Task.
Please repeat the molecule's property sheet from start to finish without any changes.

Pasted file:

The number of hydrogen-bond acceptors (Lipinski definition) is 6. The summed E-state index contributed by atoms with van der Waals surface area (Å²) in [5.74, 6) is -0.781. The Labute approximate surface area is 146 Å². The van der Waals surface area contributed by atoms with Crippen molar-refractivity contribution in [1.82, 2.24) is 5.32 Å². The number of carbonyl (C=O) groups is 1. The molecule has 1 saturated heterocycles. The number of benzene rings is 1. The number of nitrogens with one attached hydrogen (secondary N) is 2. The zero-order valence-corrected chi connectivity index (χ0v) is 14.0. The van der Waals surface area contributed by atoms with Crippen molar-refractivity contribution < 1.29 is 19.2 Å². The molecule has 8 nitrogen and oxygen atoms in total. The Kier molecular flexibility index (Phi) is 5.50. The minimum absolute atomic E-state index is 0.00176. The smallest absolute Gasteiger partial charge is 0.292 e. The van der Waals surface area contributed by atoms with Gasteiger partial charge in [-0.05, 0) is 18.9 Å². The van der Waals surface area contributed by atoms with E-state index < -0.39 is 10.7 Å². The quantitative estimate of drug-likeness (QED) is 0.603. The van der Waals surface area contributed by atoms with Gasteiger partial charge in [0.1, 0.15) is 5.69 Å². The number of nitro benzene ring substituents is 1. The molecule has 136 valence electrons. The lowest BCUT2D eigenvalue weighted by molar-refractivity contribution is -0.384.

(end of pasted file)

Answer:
The number of hydrogen-bond acceptors (Lipinski definition) is 6. The summed E-state index contributed by atoms with van der Waals surface area (Å²) in [5.74, 6) is -0.781. The Labute approximate surface area is 146 Å². The van der Waals surface area contributed by atoms with Crippen molar-refractivity contribution in [1.82, 2.24) is 5.32 Å². The number of carbonyl (C=O) groups is 1. The molecule has 1 saturated heterocycles. The number of benzene rings is 1. The number of nitrogens with one attached hydrogen (secondary N) is 2. The zero-order valence-corrected chi connectivity index (χ0v) is 14.0. The van der Waals surface area contributed by atoms with Crippen molar-refractivity contribution < 1.29 is 19.2 Å². The molecule has 8 nitrogen and oxygen atoms in total. The Kier molecular flexibility index (Phi) is 5.50. The minimum absolute atomic E-state index is 0.00176. The smallest absolute Gasteiger partial charge is 0.292 e. The van der Waals surface area contributed by atoms with Gasteiger partial charge in [-0.05, 0) is 18.9 Å². The van der Waals surface area contributed by atoms with E-state index < -0.39 is 10.7 Å². The quantitative estimate of drug-likeness (QED) is 0.603. The van der Waals surface area contributed by atoms with Gasteiger partial charge in [0.1, 0.15) is 5.69 Å². The number of nitro benzene ring substituents is 1. The molecule has 136 valence electrons. The lowest BCUT2D eigenvalue weighted by molar-refractivity contribution is -0.384.